I was thinking in a slightly different direction. Suppose you have a thick rectangular aluminum plate of known dimensions (or a block with aluminum tape on all sides or something which you measure with callipers). You put it on your spoil board and touch off at various points along all four sides (with a wire to the plate and another wire attached to your end mill). These measurements would allow you to find the perfect skew correction. It compensates for frame and gantry skew at the same time.

A different variation I thought about is inspired by the heated bed and PINDA probe of the Prusa i3. To measure skew, the probe finds the center of screws (or other metal, not sure) in the heated bed at known locations. It makes several passes over each know location and find the highest point which triggers the probe. This is a standard feature of the i3 firmware, but I have no idea how it works in terms of gcode etc.

You might be able to screw some round-head screws into you spoil board and use a Z probe with the same procedure. You would need to know the location of those screws very accurately though. The i3 solves that by using a PCB as the heated bed, which can be fabricated very accurately.

It’s an interesting rabbit hole to go down, but I’m not sure if I’m willing to go much deeper :slight_smile: I’ll first get a bit more hands-on experience with my MPCNC.

Ah, you’re right! Because the frame is where the drive belts are, the rotation relative to those does scale the result.

I also got the skew correction to work now in Marlin. I suspect it wasn’t doing anything before because I home to (0, Y-max) instead of (0,0). After skew correction (0, Y-max) is (-something, Y-max) which is outside of the defined bed size so the skew correction was effectively disabled at that point.

I home at (0, Y-max) because I mounted the router facing the lower right corner, ie. towards (X-max, Y-min). That way, I can just push the gantry towards Y-max and let the carriages bump into the corners. When I push the gantry towards X-min, it comes to a stop on two very small stop blocks I printed (one is 10mm, the other is 15mm, matching the skew I have in the gantry).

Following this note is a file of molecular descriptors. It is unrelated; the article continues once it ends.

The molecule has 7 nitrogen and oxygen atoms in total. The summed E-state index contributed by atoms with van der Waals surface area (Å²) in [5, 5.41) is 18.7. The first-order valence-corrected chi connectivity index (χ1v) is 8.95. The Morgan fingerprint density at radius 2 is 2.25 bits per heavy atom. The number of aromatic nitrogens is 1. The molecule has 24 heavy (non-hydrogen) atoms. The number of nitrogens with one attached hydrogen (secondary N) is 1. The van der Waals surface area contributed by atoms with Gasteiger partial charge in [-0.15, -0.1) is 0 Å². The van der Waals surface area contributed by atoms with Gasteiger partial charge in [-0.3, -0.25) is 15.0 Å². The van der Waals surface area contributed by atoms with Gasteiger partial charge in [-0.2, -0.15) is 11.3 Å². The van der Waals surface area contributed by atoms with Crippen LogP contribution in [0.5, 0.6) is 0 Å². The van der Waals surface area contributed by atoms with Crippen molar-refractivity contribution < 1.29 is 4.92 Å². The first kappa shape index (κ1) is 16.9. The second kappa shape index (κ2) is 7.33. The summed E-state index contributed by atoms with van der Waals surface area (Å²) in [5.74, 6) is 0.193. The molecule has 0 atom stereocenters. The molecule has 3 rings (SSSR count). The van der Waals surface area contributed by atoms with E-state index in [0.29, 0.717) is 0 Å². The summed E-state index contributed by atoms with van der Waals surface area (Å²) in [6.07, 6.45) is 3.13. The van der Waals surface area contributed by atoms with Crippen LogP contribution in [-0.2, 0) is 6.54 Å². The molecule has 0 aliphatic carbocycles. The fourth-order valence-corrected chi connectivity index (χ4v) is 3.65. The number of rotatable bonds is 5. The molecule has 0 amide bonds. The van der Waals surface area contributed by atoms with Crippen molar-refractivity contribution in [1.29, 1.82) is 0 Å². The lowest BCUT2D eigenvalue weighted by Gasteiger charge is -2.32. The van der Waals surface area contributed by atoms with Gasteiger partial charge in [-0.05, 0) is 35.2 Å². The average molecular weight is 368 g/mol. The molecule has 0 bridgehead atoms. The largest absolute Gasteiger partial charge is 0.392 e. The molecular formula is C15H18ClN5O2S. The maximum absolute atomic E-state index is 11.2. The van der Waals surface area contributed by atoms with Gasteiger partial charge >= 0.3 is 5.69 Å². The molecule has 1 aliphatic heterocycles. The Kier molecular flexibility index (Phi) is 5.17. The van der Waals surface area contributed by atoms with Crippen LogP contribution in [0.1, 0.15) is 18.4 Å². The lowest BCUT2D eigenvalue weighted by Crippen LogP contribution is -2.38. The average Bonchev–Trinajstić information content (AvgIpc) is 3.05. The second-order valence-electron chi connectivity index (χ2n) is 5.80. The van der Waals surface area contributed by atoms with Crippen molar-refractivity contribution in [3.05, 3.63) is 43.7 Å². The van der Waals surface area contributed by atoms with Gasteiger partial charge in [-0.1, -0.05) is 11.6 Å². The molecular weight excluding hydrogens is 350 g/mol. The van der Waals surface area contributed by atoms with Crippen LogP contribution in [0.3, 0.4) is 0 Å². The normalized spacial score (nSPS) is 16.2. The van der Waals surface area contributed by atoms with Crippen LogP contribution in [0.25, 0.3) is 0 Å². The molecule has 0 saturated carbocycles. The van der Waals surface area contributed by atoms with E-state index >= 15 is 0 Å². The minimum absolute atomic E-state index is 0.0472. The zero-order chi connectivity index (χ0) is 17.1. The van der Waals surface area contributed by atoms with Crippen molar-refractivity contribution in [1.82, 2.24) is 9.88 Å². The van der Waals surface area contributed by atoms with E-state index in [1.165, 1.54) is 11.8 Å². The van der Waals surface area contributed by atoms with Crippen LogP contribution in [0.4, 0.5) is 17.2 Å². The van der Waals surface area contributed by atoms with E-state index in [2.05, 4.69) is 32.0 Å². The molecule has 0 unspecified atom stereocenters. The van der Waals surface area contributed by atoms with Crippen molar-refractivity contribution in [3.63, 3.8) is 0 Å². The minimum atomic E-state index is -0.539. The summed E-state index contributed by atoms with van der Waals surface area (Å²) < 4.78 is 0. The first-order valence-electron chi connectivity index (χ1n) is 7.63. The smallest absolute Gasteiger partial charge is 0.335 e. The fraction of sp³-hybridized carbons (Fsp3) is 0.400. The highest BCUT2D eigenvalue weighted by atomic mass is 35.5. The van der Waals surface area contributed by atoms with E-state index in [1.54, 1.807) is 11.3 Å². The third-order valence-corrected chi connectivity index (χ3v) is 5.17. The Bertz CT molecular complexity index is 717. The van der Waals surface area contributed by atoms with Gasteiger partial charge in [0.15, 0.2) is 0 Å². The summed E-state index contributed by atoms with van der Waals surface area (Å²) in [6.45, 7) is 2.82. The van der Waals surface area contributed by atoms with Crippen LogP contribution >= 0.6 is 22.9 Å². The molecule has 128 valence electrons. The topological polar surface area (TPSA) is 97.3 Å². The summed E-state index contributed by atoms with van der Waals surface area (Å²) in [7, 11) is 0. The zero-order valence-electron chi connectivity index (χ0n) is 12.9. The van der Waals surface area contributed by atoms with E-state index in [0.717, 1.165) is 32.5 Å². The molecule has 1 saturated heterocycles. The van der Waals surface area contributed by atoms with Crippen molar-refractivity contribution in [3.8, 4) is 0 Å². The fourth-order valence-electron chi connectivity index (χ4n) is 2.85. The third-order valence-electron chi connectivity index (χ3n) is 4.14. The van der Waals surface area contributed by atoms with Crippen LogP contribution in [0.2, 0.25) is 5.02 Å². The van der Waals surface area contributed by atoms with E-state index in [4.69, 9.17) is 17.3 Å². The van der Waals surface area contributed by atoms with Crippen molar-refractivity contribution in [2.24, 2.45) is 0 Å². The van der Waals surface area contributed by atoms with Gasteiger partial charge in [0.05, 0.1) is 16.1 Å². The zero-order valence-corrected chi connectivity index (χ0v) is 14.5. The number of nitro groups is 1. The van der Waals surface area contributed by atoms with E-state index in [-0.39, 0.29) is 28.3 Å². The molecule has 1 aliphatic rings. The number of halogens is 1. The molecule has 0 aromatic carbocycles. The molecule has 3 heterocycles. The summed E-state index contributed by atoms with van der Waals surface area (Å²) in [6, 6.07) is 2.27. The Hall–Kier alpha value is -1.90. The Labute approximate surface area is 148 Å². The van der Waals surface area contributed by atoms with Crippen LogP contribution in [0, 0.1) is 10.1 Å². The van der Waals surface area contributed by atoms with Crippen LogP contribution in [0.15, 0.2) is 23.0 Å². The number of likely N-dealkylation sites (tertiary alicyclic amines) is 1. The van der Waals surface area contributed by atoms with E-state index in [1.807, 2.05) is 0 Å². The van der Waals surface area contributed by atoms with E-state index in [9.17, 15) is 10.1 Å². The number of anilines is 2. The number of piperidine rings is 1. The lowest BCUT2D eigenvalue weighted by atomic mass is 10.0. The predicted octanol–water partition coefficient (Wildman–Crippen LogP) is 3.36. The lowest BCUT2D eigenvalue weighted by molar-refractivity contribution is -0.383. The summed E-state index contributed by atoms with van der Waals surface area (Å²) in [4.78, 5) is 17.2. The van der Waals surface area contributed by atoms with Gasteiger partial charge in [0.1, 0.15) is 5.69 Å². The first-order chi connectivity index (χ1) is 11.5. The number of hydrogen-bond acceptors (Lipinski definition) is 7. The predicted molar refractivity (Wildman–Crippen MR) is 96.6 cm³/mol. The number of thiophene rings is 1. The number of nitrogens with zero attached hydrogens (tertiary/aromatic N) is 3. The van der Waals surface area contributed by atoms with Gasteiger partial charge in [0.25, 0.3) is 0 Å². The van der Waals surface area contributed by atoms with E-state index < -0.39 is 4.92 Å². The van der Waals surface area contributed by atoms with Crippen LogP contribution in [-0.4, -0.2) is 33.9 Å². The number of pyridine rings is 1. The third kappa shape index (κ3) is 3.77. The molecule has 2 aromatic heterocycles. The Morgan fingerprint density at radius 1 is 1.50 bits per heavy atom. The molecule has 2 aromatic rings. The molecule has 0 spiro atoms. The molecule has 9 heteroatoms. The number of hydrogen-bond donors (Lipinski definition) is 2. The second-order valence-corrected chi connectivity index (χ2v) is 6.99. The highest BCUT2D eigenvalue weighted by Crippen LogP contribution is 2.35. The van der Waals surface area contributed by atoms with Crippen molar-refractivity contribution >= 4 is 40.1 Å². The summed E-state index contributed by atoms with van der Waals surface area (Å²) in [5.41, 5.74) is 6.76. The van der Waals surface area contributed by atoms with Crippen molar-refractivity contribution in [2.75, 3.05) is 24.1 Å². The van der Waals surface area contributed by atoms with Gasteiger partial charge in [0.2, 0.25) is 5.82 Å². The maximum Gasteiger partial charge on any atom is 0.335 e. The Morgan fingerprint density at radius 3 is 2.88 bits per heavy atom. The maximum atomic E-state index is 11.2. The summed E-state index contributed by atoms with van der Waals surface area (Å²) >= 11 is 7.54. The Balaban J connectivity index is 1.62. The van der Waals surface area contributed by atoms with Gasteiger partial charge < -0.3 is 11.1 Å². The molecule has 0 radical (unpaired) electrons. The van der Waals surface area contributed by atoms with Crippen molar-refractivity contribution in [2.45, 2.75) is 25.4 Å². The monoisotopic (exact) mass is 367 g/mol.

My procedure is now:

  1. Push the gantry to Y-max (forward) so it rests against both corners. Enable the Y steppers with M17 Y.
  2. Push the gantry to X-min (left) so it rests on the stop blocks. Enable the X steppers with M17 X.
  3. G92 X0 Y480 Z0 (set current position, my Y-max is 480)
  4. G1 X0 Y0 (go to zero position)
  5. G92 X0 Y0 Z0 (make sure Marlin agrees it's at the zero position)
If I omit the last two steps, then the skew correction does not seem to have any effect. I always move the router to where I want my origin to be (like step 4) and I always include G92 X0 Y0 Z0 as the first line in the gcode (step 5), so it would have worked already. However, when I was plotting things manually to measure the skew I did not do that and skew correction did not kick in.

I’m going to print two (equal) stop blocks to mount on the tubes at Y=0 so I can home to (0,0) directly. That would streamline the setup a little.

Btw, I’ve got the squareness dialed in now. I changed the stop blocks as I mentioned. I still have a little bit of tension in the Y axis tube, the rollers want to pull it slightly non-parallel to the frame. But the tension is too small to be a problem.

I drew crosses with a ballpoint pen and measured the diagonals between the centers of the crosses. The diagonals differ at most 0.5mm over a distance of approx 700mm. (Without skew correction is was around 4.5mm). It’s hard to make it more accurate than that using drawn crosses and a simple tape measure. But it’s good enough for me! :slight_smile: